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Can caries in the primary dentition be used to predict caries in the permanent dentition? An analysis of longitudinal individual data from 3-19 years of age in Sweden.

Introduction

The most common oral disease in childhood and adolescence is dental caries. This is a significant public health concern because this disease, and its effects, has an impact on most people as early restorations have to be replaced regularly. This means that there is still a great need to find factors that can help predict future caries disease. Due to the large number of teeth which have to be treated for decay, there should be important health economic benefits from such discoveries. The Swedish society's total dental expenses in 2005 amounted to approximately 21 billion SEK (approximately 2.5 billion [euro]) [Regeringskansliet, 2007]. This cost included all dental treatments for all groups of patients, not only for caries, but also for orthodontics, periodontal treatment, oral surgery, etc.

Registered cases of caries have decreased dramatically in the Swedish population over the last 50 years, particularly up to the turn of the millennium, according to the data reported to the National Board of Health and Welfare (NBHW) [Socials-tyrelsen, 2010]. The reason for this change is not fully clear and remains a question. Is dental care mainly responsible for this improvement or are there other causes, e.g. general lifestyle changes, social improvements or changes in the diagnostic criteria [Petersen, 2003a]? A summary of the number of fillings in schoolchildren in Gothenburg illustrates these questions (Fig. 1). It shows a clear relationship between dental caries and other factors such as sugar rationing during both world wars. The continual decline from the 1960s can be attributed to several factors beyond dentistry, such as limiting candy consumption by children, fluoridated toothpastes and fluoride rinses in schools [Watt and Sheiham, 1999]. Moreover, oral hygiene has improved over the years, and the frequency and methods of brushing have changed [Hugoson et al., 2005].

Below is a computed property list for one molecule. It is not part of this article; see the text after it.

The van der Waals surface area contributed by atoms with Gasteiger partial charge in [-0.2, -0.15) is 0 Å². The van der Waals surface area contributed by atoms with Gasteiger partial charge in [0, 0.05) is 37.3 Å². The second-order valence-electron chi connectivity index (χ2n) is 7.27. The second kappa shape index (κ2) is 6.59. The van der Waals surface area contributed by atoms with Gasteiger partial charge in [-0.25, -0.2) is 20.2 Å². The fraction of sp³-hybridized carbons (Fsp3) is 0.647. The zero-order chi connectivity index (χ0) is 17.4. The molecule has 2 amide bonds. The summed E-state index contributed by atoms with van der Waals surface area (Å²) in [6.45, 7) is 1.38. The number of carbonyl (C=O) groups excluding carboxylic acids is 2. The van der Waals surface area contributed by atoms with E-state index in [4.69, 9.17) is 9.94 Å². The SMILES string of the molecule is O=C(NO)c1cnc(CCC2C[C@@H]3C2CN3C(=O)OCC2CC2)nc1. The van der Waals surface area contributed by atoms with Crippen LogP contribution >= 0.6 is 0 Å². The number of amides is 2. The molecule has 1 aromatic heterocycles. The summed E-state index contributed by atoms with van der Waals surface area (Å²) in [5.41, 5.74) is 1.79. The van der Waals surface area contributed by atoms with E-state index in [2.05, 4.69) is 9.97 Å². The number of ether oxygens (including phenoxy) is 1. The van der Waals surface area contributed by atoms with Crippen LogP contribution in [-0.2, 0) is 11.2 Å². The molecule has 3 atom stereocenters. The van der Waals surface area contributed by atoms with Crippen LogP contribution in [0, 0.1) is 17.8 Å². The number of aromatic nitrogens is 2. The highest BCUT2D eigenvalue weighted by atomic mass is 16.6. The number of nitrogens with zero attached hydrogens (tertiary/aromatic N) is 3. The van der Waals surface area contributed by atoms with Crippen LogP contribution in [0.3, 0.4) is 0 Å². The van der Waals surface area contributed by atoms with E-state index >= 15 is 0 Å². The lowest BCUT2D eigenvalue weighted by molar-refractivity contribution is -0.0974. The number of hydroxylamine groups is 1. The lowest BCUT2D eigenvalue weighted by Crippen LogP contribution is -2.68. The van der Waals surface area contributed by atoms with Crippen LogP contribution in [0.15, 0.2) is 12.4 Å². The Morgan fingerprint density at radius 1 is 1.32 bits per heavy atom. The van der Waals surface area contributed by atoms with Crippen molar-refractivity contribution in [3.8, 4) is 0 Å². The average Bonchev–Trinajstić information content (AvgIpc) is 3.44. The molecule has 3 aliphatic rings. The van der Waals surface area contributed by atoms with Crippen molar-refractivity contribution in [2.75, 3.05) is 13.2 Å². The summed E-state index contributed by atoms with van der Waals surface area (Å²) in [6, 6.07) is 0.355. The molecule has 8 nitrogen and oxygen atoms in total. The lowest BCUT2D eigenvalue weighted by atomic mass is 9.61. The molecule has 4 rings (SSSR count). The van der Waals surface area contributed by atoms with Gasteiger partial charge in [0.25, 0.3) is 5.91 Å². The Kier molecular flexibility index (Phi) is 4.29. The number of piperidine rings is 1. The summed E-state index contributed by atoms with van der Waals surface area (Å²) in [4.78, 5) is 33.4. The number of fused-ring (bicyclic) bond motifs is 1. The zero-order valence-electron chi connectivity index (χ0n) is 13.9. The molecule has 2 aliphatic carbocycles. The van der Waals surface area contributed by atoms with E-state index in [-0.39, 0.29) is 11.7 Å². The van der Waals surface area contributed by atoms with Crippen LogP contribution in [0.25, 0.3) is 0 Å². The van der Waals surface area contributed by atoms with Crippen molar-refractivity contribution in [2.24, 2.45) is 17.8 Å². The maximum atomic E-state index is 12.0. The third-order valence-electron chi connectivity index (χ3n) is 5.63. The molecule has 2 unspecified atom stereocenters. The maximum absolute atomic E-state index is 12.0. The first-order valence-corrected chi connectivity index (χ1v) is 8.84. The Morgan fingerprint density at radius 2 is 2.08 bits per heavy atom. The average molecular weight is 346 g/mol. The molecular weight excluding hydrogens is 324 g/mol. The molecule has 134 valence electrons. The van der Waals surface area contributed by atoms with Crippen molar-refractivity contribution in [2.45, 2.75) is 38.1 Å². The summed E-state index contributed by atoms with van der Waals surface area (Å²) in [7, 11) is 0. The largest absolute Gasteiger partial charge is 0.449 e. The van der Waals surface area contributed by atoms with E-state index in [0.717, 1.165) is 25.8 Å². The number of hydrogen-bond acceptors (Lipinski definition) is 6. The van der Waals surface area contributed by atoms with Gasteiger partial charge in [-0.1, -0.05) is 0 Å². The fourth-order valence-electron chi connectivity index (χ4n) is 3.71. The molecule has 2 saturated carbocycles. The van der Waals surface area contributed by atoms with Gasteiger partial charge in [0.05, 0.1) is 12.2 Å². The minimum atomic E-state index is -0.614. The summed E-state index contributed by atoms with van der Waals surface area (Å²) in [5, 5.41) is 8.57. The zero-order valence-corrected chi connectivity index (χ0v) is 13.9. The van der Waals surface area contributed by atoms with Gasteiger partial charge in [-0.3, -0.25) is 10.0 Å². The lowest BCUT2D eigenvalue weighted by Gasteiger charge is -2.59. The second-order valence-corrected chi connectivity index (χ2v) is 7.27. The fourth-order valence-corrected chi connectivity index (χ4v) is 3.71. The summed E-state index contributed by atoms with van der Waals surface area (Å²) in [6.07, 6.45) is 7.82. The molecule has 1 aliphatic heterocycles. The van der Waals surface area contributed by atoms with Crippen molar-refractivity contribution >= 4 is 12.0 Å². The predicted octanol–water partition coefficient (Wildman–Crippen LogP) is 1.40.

[FIGURE 1 OMITTED]

There are still many gaps in our knowledge, and much of our knowledge of caries applies only to particular populations [Reisine and Psoter, 2001]. Harris et al. [2004] also noted in a literature review of caries-risk factors in children that most longitudinal studies that exist were performed in a Scandinavian setting, i.e. in a population with organised paediatric dentistry. A setting with organised care is a prerequisite to ensure universality in a study population. A longitudinal study design is also necessary if risk factors are to be identified or predictors for caries are to be implemented on a solid basis [Harris et al., 2004].